Blue Bioeconomy in the Arctic Region
Canada, Kingdom of Denmark, Iceland
A new project initiated under the Icelandic Chairmanship (2019-2021)
Target Completion Date:
The objective of the project is to consider opportunities and possible challenges for the development of the Blue Bioeconomy in the Arctic region. With a focus on balancing economic growth, social inclusion and environmental protection, the project links to the priority area of Sustainable Business Involvement and Development in SDWG’s Strategic Framework.
Utilization of living marine resources is a major economic factor in coastal communities in the Arctic region. However, it has been estimated that only about half of all marine biomass captured or cultivated globally gets processed for human consumption. The other half is either discarded or used to produce low-value products. Innovative methods to improve the utilization of aquatic raw materials and create higher-value products may therefore have considerable potential for driving sustainable economic growth in Arctic coastal communities. For instance, the development of novel products from parts of the catch that were previously thrown away as waste – like fish heads, bones and skin – may enable producers to maximize the value per unit and simultaneously minimize biowaste.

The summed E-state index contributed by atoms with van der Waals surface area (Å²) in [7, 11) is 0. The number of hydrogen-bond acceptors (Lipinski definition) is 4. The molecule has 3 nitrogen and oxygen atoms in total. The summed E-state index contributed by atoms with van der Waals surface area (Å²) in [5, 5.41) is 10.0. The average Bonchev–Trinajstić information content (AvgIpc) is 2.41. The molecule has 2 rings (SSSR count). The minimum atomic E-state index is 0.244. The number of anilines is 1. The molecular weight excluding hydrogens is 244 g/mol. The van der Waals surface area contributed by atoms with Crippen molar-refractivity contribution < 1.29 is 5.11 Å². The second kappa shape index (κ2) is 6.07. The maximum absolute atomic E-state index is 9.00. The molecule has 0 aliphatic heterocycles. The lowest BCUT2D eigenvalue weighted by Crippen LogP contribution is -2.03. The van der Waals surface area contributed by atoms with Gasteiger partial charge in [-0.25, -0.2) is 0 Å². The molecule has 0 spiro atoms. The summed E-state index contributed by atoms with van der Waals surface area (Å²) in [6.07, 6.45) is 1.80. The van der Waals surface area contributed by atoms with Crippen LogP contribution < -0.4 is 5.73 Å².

The Blue Bioeconomy is based on the sustainable and intelligent use of renewable aquatic natural resources, with a focus on improving utilization and creating higher-value products. Examples of such products include novel foods and dietary supplements, animal feeds, pharmaceuticals, cosmetics and even energy. Fisheries and other businesses that catch or cultivate the raw materials for these products, or that extract, refine, process and transform the biological compounds, all form part of the Blue Bioeconomy, as well as companies that work to develop the required technologies and equipment.
The project aims at mapping opportunities in the Arctic region for the development of the Blue Bioeconomy, collecting success stories and best practices, as well as identifying obstacles that could hamper progress. Findings and conclusions will be brought to the SDWG, including recommendations on possible measures to create a favourable environment for sustainable Blue Bioeconomy growth in the Arctic.